Automated setup of functional electrical stimulation for drop foot using a novel 64 channel prototype stimulator and electrode array : results from a gait-lab based study

HELLER, Ben, CLARKE, Alison J., GOOD, Timothy R., HEALEY, T. Jamie, NAIR, Siva, PRATT, Emma J., REEVES, Mark L., VAN DER MEULEN, Jill M. and BARKER, Anthony T. (2013). Automated setup of functional electrical stimulation for drop foot using a novel 64 channel prototype stimulator and electrode array : results from a gait-lab based study. Medical Engineering and Physics, 35 (1), 74-81.

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Functional electrical stimulation is commonly used to correct drop foot following stroke or multiple sclerosis. This technique is successful for many patients, but previous studies have shown that a significant minority have difficulty identifying correct sites to place the electrodes in order to produce acceptable foot movement. Recently there has been some interest in the use of ‘virtual electrodes’, the process of stimulating a subset of electrodes chosen from an array, thus allowing the site of stimulation to be moved electronically rather than physically. We have developed an algorithm for automatically determining the best site of stimulation and tested it on a computer linked to a small, battery-powered prototype stimulator with 64 individual output channels. Stimulation was delivered via an 8 × 8 array adhered to the leg by high-resistivity self-adhesive hydrogel. Ten participants with stroke (ages 53–71 years) and 11 with MS (ages 40–80 years) were recruited onto the study and performed two walks of 10 m for each of the following conditions: own setup (PS), clinician setup (CS), automated setup (AS) and no stimulation (NS). The PS and CS conditions used the participant's own stimulator with two conventional electrodes; the AS condition used the new stimulator and algorithm. Outcome measures were walking speed, foot angle at initial contact and the Borg Rating of Perceived Exertion. Mean walking speed with no stimulation was 0.61 m/s; all FES setups significantly increased speed relative to this (AS p < 0.05, PS p < 0.01, CS p < 0.01). Speed for PS (0.72 m/s) was faster than both AS (0.65 m/s, p < 0.01) and CS (0.68 m/s, p < 0.05). Frontal plane foot orientation at heel-strike was more neutral for AS (0.3° everted) than in the NS (11.2° inverted, p < 0.01), PS (4.5° inverted, p < 0.05) and CS (3.1° inverted, p < 0.05) conditions. Dorsiflexion angles for AS (4.2°) were larger than NS (−3.0°, p < 0.01), not different to PS (4.3°, p > 0.05) and less dorsiflexed than CS (6.0°, p < 0.05). This proof of principle study has demonstrated that automated setup of an array stimulator produces results broadly comparable to clinician setup. Slower walking speed for automated and clinician setups compared to the participants’ own setup may be due to the participants’ lack of familiarity with responses different to their usual setups. Automated setup using the method described here seems sufficiently reliable for future longer-term investigation outside the laboratory and may lead to FES becoming more viable for patients who, at present, have difficulty setting up conventional stimulators.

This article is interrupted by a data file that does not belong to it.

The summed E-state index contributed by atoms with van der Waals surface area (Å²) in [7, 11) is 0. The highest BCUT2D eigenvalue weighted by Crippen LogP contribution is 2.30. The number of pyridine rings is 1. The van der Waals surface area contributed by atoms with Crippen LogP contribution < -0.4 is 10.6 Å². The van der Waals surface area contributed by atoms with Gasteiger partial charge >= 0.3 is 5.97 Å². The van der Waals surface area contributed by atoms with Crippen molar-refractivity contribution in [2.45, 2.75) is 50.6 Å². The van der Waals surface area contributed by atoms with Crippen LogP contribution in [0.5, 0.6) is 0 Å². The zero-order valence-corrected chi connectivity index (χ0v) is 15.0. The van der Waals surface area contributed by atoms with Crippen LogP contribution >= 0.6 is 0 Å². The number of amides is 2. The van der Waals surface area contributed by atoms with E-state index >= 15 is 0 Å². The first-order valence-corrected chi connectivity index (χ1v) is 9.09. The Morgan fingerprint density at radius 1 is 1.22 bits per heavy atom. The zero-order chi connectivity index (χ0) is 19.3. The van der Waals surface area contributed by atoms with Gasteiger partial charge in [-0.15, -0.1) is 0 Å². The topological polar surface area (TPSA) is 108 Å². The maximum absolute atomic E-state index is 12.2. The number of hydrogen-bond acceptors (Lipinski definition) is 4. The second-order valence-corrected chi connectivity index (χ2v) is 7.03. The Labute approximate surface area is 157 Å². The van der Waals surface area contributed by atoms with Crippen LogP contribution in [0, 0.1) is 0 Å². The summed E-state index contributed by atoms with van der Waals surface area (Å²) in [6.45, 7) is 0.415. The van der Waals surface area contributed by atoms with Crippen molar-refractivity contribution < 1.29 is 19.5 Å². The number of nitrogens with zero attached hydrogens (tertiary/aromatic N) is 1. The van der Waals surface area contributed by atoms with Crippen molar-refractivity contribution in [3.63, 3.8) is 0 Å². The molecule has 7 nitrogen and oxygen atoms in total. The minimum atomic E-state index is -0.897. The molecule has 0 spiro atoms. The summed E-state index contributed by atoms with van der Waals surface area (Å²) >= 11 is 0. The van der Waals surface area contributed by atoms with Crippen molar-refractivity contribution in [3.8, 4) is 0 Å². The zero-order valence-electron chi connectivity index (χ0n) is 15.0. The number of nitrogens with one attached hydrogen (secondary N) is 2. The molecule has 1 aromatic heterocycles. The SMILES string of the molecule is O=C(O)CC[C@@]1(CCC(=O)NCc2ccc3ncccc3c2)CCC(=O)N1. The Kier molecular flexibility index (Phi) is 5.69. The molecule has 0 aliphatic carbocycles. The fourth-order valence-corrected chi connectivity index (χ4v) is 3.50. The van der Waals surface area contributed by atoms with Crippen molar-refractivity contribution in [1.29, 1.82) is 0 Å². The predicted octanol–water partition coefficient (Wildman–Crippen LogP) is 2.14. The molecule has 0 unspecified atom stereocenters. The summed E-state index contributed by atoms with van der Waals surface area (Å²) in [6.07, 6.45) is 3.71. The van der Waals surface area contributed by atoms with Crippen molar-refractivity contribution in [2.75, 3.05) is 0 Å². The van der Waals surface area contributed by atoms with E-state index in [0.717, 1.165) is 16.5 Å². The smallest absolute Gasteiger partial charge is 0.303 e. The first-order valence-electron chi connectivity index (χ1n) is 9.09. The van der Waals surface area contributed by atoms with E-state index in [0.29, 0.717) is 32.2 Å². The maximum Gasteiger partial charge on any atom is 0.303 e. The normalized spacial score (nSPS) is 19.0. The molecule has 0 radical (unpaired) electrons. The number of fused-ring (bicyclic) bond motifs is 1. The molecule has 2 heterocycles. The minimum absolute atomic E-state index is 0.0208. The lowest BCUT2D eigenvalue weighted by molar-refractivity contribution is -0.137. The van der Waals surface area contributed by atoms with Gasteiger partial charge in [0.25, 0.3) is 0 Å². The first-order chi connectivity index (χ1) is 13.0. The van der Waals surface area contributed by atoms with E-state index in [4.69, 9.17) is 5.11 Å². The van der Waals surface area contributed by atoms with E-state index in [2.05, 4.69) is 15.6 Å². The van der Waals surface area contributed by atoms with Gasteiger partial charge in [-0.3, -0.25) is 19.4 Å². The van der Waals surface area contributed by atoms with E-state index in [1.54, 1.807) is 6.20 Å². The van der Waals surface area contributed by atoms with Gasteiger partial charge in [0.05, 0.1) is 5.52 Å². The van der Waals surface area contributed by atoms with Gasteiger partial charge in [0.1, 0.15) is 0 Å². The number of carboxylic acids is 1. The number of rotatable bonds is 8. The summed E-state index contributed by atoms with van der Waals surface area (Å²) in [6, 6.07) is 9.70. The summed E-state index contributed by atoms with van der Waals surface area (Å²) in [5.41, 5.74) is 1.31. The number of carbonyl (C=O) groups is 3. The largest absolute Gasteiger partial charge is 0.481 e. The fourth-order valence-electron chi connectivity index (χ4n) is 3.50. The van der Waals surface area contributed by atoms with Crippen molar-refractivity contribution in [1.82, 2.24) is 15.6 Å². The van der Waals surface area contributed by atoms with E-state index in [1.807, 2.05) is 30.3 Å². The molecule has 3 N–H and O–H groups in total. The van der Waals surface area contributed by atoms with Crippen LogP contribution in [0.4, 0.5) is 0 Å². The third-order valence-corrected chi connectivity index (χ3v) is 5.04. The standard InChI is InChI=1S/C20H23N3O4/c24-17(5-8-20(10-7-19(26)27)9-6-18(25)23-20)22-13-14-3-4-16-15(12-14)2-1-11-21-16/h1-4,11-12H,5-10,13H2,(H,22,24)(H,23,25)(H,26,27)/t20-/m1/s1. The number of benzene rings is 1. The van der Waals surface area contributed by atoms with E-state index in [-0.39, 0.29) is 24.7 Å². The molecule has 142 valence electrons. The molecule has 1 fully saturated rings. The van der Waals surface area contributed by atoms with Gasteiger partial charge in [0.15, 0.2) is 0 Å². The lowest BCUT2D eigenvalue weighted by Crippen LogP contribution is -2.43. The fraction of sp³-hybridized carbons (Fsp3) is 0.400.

Item Type: Article
Uncontrolled Keywords: UoA26
Research Institute, Centre or Group - Does NOT include content added after October 2018: Centre for Sports Engineering Research
Identification Number:
Page Range: 74-81
Depositing User: Rebecca Jones
Date Deposited: 12 Sep 2012 15:48
Last Modified: 18 Mar 2021 20:15

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